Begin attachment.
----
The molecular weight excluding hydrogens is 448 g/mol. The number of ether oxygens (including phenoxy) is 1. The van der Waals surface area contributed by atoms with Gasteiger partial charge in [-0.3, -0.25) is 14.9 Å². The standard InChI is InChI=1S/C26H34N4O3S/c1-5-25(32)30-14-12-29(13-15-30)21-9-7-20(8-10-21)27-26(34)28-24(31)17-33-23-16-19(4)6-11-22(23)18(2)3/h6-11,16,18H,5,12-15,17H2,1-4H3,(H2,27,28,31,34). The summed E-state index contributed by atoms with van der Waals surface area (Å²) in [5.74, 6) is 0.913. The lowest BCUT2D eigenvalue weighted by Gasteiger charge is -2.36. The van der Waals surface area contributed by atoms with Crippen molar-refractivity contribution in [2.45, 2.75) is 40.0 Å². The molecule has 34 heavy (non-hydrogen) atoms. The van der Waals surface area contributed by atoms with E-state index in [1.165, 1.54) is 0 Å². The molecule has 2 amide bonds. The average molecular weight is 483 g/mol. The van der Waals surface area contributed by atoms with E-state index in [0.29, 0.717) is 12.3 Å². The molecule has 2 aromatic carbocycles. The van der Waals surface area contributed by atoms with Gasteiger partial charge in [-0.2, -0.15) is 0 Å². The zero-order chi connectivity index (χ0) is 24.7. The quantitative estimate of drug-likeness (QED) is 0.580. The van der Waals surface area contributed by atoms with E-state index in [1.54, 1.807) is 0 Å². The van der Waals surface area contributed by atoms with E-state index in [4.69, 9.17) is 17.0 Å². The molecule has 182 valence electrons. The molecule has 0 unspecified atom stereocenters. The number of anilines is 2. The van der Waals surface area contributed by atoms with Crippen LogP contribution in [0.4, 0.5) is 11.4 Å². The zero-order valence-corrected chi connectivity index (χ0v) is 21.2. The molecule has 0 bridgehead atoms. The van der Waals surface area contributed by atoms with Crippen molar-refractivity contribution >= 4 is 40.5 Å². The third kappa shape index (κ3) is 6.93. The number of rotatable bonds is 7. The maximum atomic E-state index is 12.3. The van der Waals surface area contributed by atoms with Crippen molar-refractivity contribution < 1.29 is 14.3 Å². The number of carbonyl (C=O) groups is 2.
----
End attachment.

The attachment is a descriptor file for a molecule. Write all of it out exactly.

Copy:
The molecular weight excluding hydrogens is 448 g/mol. The number of ether oxygens (including phenoxy) is 1. The van der Waals surface area contributed by atoms with Gasteiger partial charge in [-0.3, -0.25) is 14.9 Å². The standard InChI is InChI=1S/C26H34N4O3S/c1-5-25(32)30-14-12-29(13-15-30)21-9-7-20(8-10-21)27-26(34)28-24(31)17-33-23-16-19(4)6-11-22(23)18(2)3/h6-11,16,18H,5,12-15,17H2,1-4H3,(H2,27,28,31,34). The summed E-state index contributed by atoms with van der Waals surface area (Å²) in [5.74, 6) is 0.913. The lowest BCUT2D eigenvalue weighted by Gasteiger charge is -2.36. The van der Waals surface area contributed by atoms with Crippen molar-refractivity contribution in [2.45, 2.75) is 40.0 Å². The molecule has 34 heavy (non-hydrogen) atoms. The van der Waals surface area contributed by atoms with E-state index in [1.165, 1.54) is 0 Å². The molecule has 2 amide bonds. The average molecular weight is 483 g/mol. The van der Waals surface area contributed by atoms with E-state index in [0.29, 0.717) is 12.3 Å². The molecule has 2 aromatic carbocycles. The van der Waals surface area contributed by atoms with Gasteiger partial charge in [-0.2, -0.15) is 0 Å². The zero-order chi connectivity index (χ0) is 24.7. The quantitative estimate of drug-likeness (QED) is 0.580. The van der Waals surface area contributed by atoms with E-state index in [1.54, 1.807) is 0 Å². The van der Waals surface area contributed by atoms with E-state index in [4.69, 9.17) is 17.0 Å². The molecule has 182 valence electrons. The molecule has 0 unspecified atom stereocenters. The number of anilines is 2. The van der Waals surface area contributed by atoms with Crippen LogP contribution in [0.4, 0.5) is 11.4 Å². The zero-order valence-corrected chi connectivity index (χ0v) is 21.2. The molecule has 0 bridgehead atoms. The van der Waals surface area contributed by atoms with Crippen molar-refractivity contribution >= 4 is 40.5 Å². The third kappa shape index (κ3) is 6.93. The number of rotatable bonds is 7. The maximum atomic E-state index is 12.3. The van der Waals surface area contributed by atoms with Crippen molar-refractivity contribution < 1.29 is 14.3 Å². The number of carbonyl (C=O) groups is 2.